Successful resolutions always start with smaller goals

Successful resolutions always start with smaller goals

Posted: Friday, January 7, 2011 8:01 pm
By: By DONNA RYDER, Associate Editor

Successful resolutions always start with smaller goals | Donna Ryder, Just A Thought

It’s that time of year again. It’s time for resolutions.
Other people make them. I don’t.
Why make a resolution you know you’re likely to break? Besides, resolutions are usually some lofty tasks that are about impossible to keep when looked at as a whole.
So, I don’t make resolutions. I do have goals, though. I make them small and, hopefully, achievable. And, when I meet that goal, I make another.
I have a goal to lose weight. But, to lose weight I must first meet other smaller goals. I’ve been working on them since the week after the Obion County Fair.
I spent the two weeks prior to the fair in August preparing for the junior and adult culinary competitions. With two children of my own and two belonging to my twin sister, we are always up to our elbows in cakes, pies and cookies. After their entries are made, I finish my own. They generally include at least 18 cakes, several pies and all kinds of cookies and candies. Certain baked goods can be frozen, but others must be eaten right away. So, after judging, goodies are piled high on the table — some distributed at my work, my husband’s work and my children’s schools. The rest are eaten at home.
So, back to my goal.
The week after the fair in August, I marched right down to Health Quest in Union City and started to work exercising.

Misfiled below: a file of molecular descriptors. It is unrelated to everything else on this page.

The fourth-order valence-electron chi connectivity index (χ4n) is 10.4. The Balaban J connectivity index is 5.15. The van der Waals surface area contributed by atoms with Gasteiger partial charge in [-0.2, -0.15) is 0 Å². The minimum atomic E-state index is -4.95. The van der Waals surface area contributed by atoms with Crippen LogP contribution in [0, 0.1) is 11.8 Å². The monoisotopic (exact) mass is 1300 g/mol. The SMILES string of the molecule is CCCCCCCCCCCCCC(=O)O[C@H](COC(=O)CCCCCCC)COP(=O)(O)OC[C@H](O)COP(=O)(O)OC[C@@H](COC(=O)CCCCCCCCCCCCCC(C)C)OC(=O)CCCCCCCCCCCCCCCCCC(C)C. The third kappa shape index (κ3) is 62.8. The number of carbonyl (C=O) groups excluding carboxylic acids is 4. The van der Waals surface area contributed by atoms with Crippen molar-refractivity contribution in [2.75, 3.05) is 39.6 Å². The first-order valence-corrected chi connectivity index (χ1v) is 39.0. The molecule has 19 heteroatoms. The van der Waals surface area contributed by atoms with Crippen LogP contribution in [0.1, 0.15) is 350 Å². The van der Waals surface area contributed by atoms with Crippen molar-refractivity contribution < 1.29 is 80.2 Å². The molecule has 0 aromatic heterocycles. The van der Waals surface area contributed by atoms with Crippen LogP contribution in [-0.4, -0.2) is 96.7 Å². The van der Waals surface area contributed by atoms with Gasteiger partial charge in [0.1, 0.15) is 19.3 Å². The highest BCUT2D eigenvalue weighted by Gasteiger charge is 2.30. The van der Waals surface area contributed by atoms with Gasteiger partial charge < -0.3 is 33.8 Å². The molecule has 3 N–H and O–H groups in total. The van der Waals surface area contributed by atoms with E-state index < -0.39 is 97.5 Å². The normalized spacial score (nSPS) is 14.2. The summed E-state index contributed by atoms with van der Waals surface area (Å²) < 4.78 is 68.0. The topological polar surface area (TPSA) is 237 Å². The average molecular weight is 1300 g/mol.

My first mini-goal — actually get out of bed to go to work out.
Mini-goal No. 2 — walk one mile on the treadmill each day and burn 100 calories on the row machine. It was taking me about 20 minutes to walk the mile, starting at three miles an hour. I was typically burning the 100 calories on the row machine in 15-17 minutes.
I was on a roll: meeting my goals and getting in at least 45 minutes of exercise each day. Then, a new goal opportunity crept its way in to my routine. As I was entering Health Quest one day, Randy O’Keefe asked me what I wanted from working out each day. I thought “dumb question. I want what most people want when they go to a gym to lose weight.” I’d actually like to get down to that lovely size 8 pants, small shirts and 110 pounds I weighed when I got married 17 years and two babies ago. When I started working out, I was wearing size 16 pants, large shirts and weighed 165.
His reply, “Have you tried weight training?” “Well, no” I said, thinking, “Yeah, some fat chick on the weights looking stupid and not knowing what in the world she’s doing. Embarrassing! I don’t think so!”
Now, with Randy’s help, I work out a different area of my body five days a week. I’m lifting 10- to 15-pound weights, shrugging 35-pound dumbbells and curling 20 pounds on the machine. My absolute favorite day (not) is Friday, otherwise known as “Legs Day.” Leg extensions, leg presses and dumbbell lunges — well, at least I have the weekend to recover.
My next goal — eating right. This one’s going to be harder than getting up every morning at 5.
Oh yeah, I’m still wearing my large shirts, but I’m down to 159 pounds and size 14 pants.
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Back in October, I told you about California resident Ronald Gordon who wanted to have some fun with 10-10-TENnessee and offered prize money to those who celebrated the day in a special way. He’s at it again — this time getting people to think about “ones.” Yes, ones, as in 1/1/11, 1/11/11 and 11/11/11.
He’s seeking the best short stories and poems to celebrate those days. Each must begin with “Ones Upon a Day.” “Have fun, be creative and cleaver, and maybe you’ll be one of our winners,” he said, adding 11 people will each win $11.11. “We won’t make you rich, but you can always brag about how ‘Ones Upon a Day’ you won a contest.
The deadline for the next story day is Tuesday, so start writing and submit your entries at http://www.facebook.com/#!/event.php?eid+142854425769096&index+1 or on Facebook search for Story Day Contest. Entries may also be e-mailed to rgordon@seq.org or mailed to Box 5133, Redwood City, CA 94063.
Associate Editor Donna Ryder can be contacted by e-mail at dryder@ucmessenger.com.

Published in The Messenger 1.7.11

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